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Assessing contemporary science
Assessing contemporary science

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7.2 Preparing a glossary

You may have already come across a certain amount of new or unfamiliar scientific information while working through this section of the course. This is a natural part of the learning process, and is commonplace in disciplines with lots of specialist language and terminology, but it can seem daunting at times.

An important skill – both when learning for leisure or for a qualification, and possibly in your career, too – is to be able to quickly and confidently find definitions for unfamiliar terms, and make note of them for future reference. The terms that you include in such a glossary can be entirely of your choosing, because its purpose is solely to help you better understand what you are reading about.

There are many online dictionaries and encyclopedias that you can use to compile your own glossary as you learn. For example, you could choose to search general dictionaries (such as the Oxford Dictionaries website [Tip: hold Ctrl and click a link to open it in a new tab. (Hide tip)] ), which will provide a basic definition of a term. This may be enough information to explain a term, or to confirm or enhance your understanding of it.

Alternatively, you could use a subject specific dictionary, to access a potentially more detailed definition. Many specialised dictionaries are available via the Oxford References website. Sadly, many other such dictionaries are currently only available in printed format, although you may be able to find copies in your local library.

If you require a much more detailed definition, then an encyclopedia may be a better choice. Such entries are likely to provide a lot of information – some of which might not be relevant to your particular line of enquiry – so you may need to be more selective when summarising the details in your own glossary entry for the term.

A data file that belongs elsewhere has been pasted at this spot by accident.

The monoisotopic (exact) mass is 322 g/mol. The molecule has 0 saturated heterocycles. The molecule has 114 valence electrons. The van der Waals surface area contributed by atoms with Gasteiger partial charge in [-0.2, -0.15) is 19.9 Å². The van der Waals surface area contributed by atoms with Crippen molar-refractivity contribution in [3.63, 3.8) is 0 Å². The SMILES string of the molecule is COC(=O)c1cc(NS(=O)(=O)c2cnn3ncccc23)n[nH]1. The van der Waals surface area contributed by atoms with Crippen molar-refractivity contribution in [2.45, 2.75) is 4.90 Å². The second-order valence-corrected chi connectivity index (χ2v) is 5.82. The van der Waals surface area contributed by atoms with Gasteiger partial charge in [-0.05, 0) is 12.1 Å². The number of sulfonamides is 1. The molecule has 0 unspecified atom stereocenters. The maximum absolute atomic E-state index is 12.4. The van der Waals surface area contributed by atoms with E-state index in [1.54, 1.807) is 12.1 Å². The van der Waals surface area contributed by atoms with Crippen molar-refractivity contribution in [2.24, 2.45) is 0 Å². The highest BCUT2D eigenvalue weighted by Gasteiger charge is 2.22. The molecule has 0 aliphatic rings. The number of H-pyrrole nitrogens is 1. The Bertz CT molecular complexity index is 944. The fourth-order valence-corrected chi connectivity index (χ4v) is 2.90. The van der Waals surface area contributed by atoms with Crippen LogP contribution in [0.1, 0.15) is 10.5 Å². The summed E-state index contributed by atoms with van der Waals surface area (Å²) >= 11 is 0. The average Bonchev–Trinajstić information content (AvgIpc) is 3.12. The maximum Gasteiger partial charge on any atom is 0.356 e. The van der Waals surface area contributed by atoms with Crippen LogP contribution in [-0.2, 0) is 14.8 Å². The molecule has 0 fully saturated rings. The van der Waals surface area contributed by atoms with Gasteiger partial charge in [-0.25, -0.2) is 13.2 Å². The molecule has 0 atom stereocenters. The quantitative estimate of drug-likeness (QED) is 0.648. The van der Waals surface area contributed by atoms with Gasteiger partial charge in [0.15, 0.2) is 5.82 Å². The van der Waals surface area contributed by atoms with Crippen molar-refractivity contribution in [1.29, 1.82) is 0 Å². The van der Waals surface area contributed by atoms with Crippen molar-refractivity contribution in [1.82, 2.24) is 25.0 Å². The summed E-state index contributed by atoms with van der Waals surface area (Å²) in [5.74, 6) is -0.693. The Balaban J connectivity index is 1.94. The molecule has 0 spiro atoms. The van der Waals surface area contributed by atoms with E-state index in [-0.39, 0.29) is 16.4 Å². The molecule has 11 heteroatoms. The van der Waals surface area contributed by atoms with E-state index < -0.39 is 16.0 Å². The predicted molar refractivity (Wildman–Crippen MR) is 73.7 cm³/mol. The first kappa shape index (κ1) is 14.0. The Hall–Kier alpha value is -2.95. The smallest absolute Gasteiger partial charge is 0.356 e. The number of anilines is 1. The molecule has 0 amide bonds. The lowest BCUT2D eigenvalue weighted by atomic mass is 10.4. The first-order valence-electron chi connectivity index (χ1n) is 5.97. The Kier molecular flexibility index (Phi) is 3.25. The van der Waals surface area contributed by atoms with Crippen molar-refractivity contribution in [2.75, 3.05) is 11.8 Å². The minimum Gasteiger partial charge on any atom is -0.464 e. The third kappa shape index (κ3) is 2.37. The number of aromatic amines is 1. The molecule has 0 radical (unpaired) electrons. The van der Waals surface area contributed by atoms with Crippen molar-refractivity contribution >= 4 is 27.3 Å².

The first resource that comes to mind when thinking about encyclopedias may be Wikipedia, but this may not always be the best place to start. (You will consider the quality of some information from Wikipedia in the next section.) Other such resources are available, though, and a popular alternative is the Encyclopaedia Britannica website.

Optional activity: exploring encyclopedia entries

Timing: Allow about 10 minutes.

Use the Encyclopaedia Britannica website to further your understanding of the term ‘bioplastic’. Then briefly explain why bioplastics are currently not widely used in manufacturing. (Limit your answer to two or three sentences.)

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The short answer is that the cost of bioplastics and the efficiency with which they can be produced are currently barriers to their use in manufacturing. To quote the bioplastics entry, ‘Bioplastics currently make up an insignificant portion of total world production of plastics. Commercial manufacturing processes are plagued by low yields and are expensive’ (Fridovich-Keil, 2016).

It is noteworthy that if you were to use this information in a report, you should write it in your own words to confirm and demonstrate your understanding, but also cite the source of the original information, as has been done here.

The advantage of using an online dictionary or encyclopaedia in comparison to a simple web search is that you can (generally) be more confident of the accuracy of the information that you obtain, and you avoid a bewildering number of ‘hits’ that may contain contradictory information. The key, though, is selecting the appropriate resource for the research that you are undertaking. For the purposes of building a glossary of terms, this is most likely to be whichever type of resource provides the most concise, intelligible, and trustworthy information.